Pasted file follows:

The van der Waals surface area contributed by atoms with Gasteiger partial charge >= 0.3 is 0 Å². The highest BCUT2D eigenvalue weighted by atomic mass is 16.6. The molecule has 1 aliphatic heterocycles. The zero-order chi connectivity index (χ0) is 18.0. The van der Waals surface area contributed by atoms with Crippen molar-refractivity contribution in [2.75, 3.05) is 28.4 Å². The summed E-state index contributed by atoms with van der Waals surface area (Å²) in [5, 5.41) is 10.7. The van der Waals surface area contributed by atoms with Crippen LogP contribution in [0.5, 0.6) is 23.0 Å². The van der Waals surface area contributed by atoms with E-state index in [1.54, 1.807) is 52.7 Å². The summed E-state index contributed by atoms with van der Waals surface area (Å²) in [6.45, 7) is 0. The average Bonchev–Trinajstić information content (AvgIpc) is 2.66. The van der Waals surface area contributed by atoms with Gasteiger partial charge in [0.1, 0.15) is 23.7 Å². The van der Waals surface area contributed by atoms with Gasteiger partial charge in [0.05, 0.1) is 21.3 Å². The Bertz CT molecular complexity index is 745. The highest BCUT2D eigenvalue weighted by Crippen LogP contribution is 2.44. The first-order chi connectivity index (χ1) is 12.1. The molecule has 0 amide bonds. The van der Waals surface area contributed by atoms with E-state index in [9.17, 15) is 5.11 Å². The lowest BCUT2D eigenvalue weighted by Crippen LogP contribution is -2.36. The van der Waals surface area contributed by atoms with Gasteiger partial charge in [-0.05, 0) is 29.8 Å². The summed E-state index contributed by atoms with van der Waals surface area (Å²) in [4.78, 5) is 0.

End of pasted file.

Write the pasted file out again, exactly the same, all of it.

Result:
The van der Waals surface area contributed by atoms with Gasteiger partial charge >= 0.3 is 0 Å². The highest BCUT2D eigenvalue weighted by atomic mass is 16.6. The molecule has 1 aliphatic heterocycles. The zero-order chi connectivity index (χ0) is 18.0. The van der Waals surface area contributed by atoms with Crippen molar-refractivity contribution in [2.75, 3.05) is 28.4 Å². The summed E-state index contributed by atoms with van der Waals surface area (Å²) in [5, 5.41) is 10.7. The van der Waals surface area contributed by atoms with Crippen LogP contribution in [0.5, 0.6) is 23.0 Å². The van der Waals surface area contributed by atoms with E-state index in [1.54, 1.807) is 52.7 Å². The summed E-state index contributed by atoms with van der Waals surface area (Å²) in [6.45, 7) is 0. The average Bonchev–Trinajstić information content (AvgIpc) is 2.66. The van der Waals surface area contributed by atoms with Gasteiger partial charge in [0.1, 0.15) is 23.7 Å². The van der Waals surface area contributed by atoms with Gasteiger partial charge in [0.05, 0.1) is 21.3 Å². The Bertz CT molecular complexity index is 745. The highest BCUT2D eigenvalue weighted by Crippen LogP contribution is 2.44. The first-order chi connectivity index (χ1) is 12.1. The molecule has 0 amide bonds. The van der Waals surface area contributed by atoms with E-state index in [9.17, 15) is 5.11 Å². The lowest BCUT2D eigenvalue weighted by Crippen LogP contribution is -2.36. The van der Waals surface area contributed by atoms with Gasteiger partial charge in [-0.05, 0) is 29.8 Å². The summed E-state index contributed by atoms with van der Waals surface area (Å²) in [4.78, 5) is 0.